Sunday, August 18, 2013

Artist Tip #19 - Design Guidelines: Dark Edges

We continue our conversation about Design Guidelines with a discussion of how dark edges can improve our paintings.  First, let's consider the doorstep... darkening the lower portion of our painting can bring design benefits, and fits particularly well into landscape paintings.  It can

  • take a mostly mid-value painting into a more interesting value pattern
  • cause the viewer to skip over the foreground and enter into the major part of the painting
  • in water, it's natural for the water closest to the viewer to look darker due to the angle of sight
  • on land, a dark shadow can be inserted without having to describe its source

This device is used in the painting Heading In, where the dark foreground sends the viewer directly into the middle distance of the painting:

And in On the Farm, the shadow in the foreground has the same effect.  Shadows like this can be added as a last step in a painting, and need not be closely related to any object in the painting:

The frame is a similar compositional device.  Placing mid-value or dark objects on one or both sides, and even on the top, of a painting, can have some of the same benefits as the doorstep, and some others:

  • take a mostly mid-value painting into a more interesting value pattern
  • keep the viewer away from the edges and trap him/her in the major part of the painting
  • enhance the illusion of depth
  • in urban scenes, tall buildings can provide a frame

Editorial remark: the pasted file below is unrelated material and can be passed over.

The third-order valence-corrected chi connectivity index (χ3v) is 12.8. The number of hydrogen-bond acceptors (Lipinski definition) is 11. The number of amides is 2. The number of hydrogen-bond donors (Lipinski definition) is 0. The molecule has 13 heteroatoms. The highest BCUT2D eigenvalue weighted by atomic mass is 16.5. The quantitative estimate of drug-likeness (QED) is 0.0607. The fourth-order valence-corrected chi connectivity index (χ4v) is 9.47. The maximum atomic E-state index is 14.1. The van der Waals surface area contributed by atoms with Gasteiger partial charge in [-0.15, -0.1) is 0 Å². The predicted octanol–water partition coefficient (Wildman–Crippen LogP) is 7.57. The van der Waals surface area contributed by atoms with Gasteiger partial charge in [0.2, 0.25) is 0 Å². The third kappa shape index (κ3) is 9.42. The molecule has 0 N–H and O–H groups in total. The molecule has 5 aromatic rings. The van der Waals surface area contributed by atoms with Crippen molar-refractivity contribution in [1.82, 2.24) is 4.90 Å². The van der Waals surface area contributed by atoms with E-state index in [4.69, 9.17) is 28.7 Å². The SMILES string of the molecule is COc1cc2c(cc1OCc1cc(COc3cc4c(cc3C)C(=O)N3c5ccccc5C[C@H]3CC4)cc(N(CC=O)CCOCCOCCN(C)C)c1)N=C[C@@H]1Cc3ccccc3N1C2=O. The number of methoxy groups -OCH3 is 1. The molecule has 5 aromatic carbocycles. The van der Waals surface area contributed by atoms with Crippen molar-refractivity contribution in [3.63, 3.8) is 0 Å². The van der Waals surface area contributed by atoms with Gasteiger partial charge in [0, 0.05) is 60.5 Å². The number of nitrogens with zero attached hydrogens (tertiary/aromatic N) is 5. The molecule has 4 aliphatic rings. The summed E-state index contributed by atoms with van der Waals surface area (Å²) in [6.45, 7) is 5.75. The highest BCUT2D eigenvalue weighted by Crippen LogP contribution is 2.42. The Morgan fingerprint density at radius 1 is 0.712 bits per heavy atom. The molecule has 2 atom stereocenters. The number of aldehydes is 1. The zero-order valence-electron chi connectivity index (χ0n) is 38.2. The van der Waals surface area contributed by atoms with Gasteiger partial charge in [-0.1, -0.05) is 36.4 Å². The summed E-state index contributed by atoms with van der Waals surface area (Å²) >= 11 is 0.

• in rural scenes, trees can provide a frame, even at the top edge

On the Farm above shows the effectiveness of a dark tree branch at the top corner of a painting.  Besides keeping the viewer away from the top and right edge, its obvious closeup provides a feeling of depth to the rest of the painting.  Copenhagen Street Scene shows how a dark building can be used to "frame" one side of an urban painting, while also "pushing back" the rest of the painting:

And Bathhouse Row below shows a scene framed on the left and top by dark leaves, trapping the viewer in the center of the painting:

Finally, the extreme case is incorporation of darks on every edge of the painting, constructing a tunnel through which we view the major part of the composition.  The painting Twilight Sail is an example of this approach:

So, in general, dark edges can help to improve the value range, keep the viewer inside the painting and focused on the main subject, and increase the feeling of distance in the painting.  If a particular painting seems weak, simply adding some dark edges may rescue it.

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Tuesday, August 6, 2013

Venice Canal - Original Watercolor Painting

d0710: A gondolier plies his trade on one of the narrow canals in Venice.

If you'd like to purchase this 11" x 15" original watercolor painting for $200 including shipping within the United States, you can do it securely on my website (click on the image). There are additional paintings for sale there, and my smaller paintings are available on my other website  Add a unique original painting to your collection!

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